We can cobble together a good guess as to what is plaguing Edwards with the few details we have been given.
By 1910, when Broussard introduced his bill, the flowers had been plaguing his state for at least a decade.
This should put a quick end to the delays and cancellations that have been plaguing the country's airports since last weekend.
This must stop if we are to tackle the ills that are plaguing our African society.
But the group is uneasy: bad intel, mysterious deaths, and trust issues are plaguing them.
And then Dame Betty showed her, as she had many others, from behind the blinds, Jonathan as he was plaguing the poor fowls.
Mr. Johnson has hit on the most effectual manner of plaguing us all.
I make him a trifling present every Christmas, and that is a very good excuse for his plaguing me all the year round.
Now you see what manner of life is mine: I must go to a plaguing council!'
Of another, with a deep bass voice: "That insufferable bassoon has been plaguing me the whole afternoon."
late 14c., plage, "affliction, calamity, evil, scourge;" early 15c., "malignant disease," from Old French plage (14c.), from Late Latin plaga, used in Vulgate for "pestilence," from Latin plaga "stroke, wound," probably from root of plangere "to strike, lament (by beating the breast)," from or cognate with Greek (Doric) plaga "blow," from PIE *plak- (2) "to strike, to hit" (cf. Greek plazein "to drive away," plessein "to beat, strike;" Old English flocan "to strike, beat;" Gothic flokan "to bewail;" German fluchen, Old Frisian floka "to curse").
The Latin word also is the source of Old Irish plag (genitive plaige) "plague, pestilence," German Plage, Dutch plaage. Meaning "epidemic that causes many deaths" is from 1540s; specifically in reference to bubonic plague from c.1600. Modern spelling follows French, which had plague from 15c. Weakened sense of "anything annoying" is from c.1600.
late 15c., from Middle Dutch plaghen, from plaghe (n.) "plague" (see plague (n.)). Sense of "bother, annoy" it is first recorded 1590s. Related: Plagued; plaguing.
A highly infectious, usually fatal, epidemic disease, especially bubonic plague.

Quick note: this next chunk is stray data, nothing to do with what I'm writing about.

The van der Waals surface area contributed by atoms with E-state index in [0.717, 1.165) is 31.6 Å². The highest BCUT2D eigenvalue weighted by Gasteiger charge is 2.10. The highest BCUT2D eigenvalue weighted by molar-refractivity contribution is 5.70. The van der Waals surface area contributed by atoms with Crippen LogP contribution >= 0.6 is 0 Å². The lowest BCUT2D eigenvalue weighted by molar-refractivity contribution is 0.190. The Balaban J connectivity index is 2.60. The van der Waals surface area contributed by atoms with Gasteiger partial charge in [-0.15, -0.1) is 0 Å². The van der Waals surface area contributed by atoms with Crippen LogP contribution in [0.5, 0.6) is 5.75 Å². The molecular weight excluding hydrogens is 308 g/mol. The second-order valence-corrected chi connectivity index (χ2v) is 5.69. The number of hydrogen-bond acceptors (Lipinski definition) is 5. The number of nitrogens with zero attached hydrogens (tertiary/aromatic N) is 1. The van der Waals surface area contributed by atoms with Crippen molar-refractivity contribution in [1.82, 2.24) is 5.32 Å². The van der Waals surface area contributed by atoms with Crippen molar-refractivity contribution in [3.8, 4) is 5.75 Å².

a "stroke" of affliction, or disease. Sent as a divine chastisement (Num. 11:33; 14:37; 16:46-49; 2 Sam. 24:21). Painful afflictions or diseases, (Lev. 13:3, 5, 30; 1 Kings 8:37), or severe calamity (Mark 5:29; Luke 7:21), or the judgment of God, so called (Ex. 9:14). Plagues of Egypt were ten in number. (1.) The river Nile was turned into blood, and the fish died, and the river stank, so that the Egyptians loathed to drink of the river (Ex. 7:14-25). (2.) The plague of frogs (Ex. 8:1-15). (3.) The plague of lice (Heb. kinnim, properly gnats or mosquitoes; comp. Ps. 78:45; 105:31), "out of the dust of the land" (Ex. 8:16-19). (4.) The plague of flies (Heb. arob, rendered by the LXX. dog-fly), Ex. 8:21-24. (5.) The murrain (Ex.9:1-7), or epidemic pestilence which carried off vast numbers of cattle in the field. Warning was given of its coming. (6.) The sixth plague, of "boils and blains," like the third, was sent without warning (Ex.9:8-12). It is called (Deut. 28:27) "the botch of Egypt," A.V.; but in R.V., "the boil of Egypt." "The magicians could not stand before Moses" because of it. (7.) The plague of hail, with fire and thunder (Ex. 9:13-33). Warning was given of its coming. (Comp. Ps. 18:13; 105:32, 33). (8.) The plague of locusts, which covered the whole face of the earth, so that the land was darkened with them (Ex. 10:12-15). The Hebrew name of this insect, _arbeh_, points to the "multitudinous" character of this visitation. Warning was given before this plague came. (9.) After a short interval the plague of darkness succeeded that of the locusts; and it came without any special warning (Ex. 10:21-29). The darkness covered "all the land of Egypt" to such an extent that "they saw not one another." It did not, however, extend to the land of Goshen. (10.) The last and most fearful of these plagues was the death of the first-born of man and of beast (Ex. 11:4, 5; 12:29,30). The exact time of the visitation was announced, "about midnight", which would add to the horror of the infliction. Its extent also is specified, from the first-born of the king to the first-born of the humblest slave, and all the first-born of beasts. But from this plague the Hebrews were completely exempted. The Lord "put a difference" between them and the Egyptians. (See PASSOVER.)